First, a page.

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The boss of high street giant John Lewis today launched a stinging attack on the Government and MPs for leaving business to struggle in “uncertainty” over Brexit.
Sir Charlie Mayfield warned: “We should be under no illusions. Brexit is having an effect on the economy, no question.”
Theresa May will strike a positive tone when she attempts to kickstart political talks between Britain and the EU in a speech next week, sources have told the Evening Standard.
She will stress her desire for a “positive partnership” after Brexit including close co-operation on security, while sticking closely to the terms set out in her landmark Lancaster House speech in January.
Her appeal, in a speech in Florence, is intended to persuade European leaders that both sides have more to gain by accelerating talks rather than the EU’s current priority of haggling over a cash withdrawal payment.
Sir Charlie vented the frustration of business leaders about the continuing confusion over Britain’s future relations. He urged: “There needs to be a serious parliamentary debate to figure out what kind of Brexit we’re going to have in the best interests of the country and the economy.”
Last night, former Bank of England governor Mervyn King also rounded on ministers over their Brexit negotiating tactics.
Lord King said: “I don’t think that the negotiations are going in the way that we might hope.”
He told BBC Newsnight the Government was making a mistake by not setting out “a fallback position” to show how it would trade if talks on a Brexit deal fall through.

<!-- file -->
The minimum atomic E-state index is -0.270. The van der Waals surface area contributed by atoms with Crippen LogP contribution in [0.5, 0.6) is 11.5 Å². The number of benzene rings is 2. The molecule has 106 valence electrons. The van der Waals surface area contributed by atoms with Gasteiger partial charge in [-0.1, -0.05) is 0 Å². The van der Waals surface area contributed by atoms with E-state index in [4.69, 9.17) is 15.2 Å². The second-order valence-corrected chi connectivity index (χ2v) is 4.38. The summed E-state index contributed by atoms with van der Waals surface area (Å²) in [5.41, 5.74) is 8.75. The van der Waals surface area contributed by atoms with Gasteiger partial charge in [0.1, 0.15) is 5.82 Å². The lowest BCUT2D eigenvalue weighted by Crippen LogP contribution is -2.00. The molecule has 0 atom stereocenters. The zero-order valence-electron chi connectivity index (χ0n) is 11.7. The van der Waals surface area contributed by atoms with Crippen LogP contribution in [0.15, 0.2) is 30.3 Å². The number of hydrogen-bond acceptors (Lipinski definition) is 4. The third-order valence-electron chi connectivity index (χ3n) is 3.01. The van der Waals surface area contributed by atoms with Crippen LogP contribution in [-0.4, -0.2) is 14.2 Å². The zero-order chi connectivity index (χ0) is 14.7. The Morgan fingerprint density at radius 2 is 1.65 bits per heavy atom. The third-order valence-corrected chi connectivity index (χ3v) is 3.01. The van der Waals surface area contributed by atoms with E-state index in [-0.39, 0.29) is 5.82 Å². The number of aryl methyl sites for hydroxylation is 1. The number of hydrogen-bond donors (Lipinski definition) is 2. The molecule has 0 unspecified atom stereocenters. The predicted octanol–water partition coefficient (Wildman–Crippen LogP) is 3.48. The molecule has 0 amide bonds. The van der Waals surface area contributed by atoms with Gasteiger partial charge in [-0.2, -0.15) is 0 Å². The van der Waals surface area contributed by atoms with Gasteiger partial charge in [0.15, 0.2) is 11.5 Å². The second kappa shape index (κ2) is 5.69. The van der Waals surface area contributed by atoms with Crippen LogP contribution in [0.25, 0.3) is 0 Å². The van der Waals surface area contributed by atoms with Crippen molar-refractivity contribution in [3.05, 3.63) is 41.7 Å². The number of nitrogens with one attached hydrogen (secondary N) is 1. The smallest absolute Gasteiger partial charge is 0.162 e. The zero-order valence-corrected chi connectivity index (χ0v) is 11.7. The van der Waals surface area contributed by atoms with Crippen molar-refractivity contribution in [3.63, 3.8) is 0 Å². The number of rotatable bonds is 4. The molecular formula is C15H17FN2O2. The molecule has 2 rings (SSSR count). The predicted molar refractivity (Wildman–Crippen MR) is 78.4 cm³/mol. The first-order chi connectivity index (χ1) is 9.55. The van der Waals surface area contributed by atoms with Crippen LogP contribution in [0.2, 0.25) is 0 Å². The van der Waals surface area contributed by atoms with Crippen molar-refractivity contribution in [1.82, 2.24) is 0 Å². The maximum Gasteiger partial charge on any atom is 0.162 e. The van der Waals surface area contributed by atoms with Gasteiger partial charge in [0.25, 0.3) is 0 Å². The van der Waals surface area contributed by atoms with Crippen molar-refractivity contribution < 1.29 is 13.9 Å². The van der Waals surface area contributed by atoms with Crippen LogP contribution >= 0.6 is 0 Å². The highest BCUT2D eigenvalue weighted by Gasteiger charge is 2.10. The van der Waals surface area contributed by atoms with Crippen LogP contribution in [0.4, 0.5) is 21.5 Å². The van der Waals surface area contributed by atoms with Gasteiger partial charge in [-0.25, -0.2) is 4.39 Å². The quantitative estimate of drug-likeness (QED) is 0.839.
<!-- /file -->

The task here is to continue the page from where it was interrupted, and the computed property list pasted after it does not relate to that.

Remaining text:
“If you’re going to enter a negotiation, it’s actually very important to make sure that the other side of the table knows that you have a fallback position. We’ve been waiting for over a year now and I must say that I’m not terribly impressed by how much of that fallback position has actually been stated, been implemented, and whether it’s actually being managed properly within the civil service and the government.”
Inventor Sir James Dyson, who backed Leave, said not enough progress had been made on Brexit talks. But he told the BBC’s Today programme that he believes “uncertainty is an opportunity” and went on: “I suspect that we will have to leave without a deal and we will trade under WTO [World Trade Organisation] regulations, which frankly, are going to hurt the Europeans more than the British.”
Philip Hammond expressed optimism that there will be a bespoke deal for the City in a speech last night. The Chancellor said Brussels will not be allowed to use Brexit to introduce “protectionist” measures targeting London’s financial sector.
“Let me be clear, we will not accept protectionist agendas, disguised as arguments about financial stability,” he told the UK Finance annual dinner.
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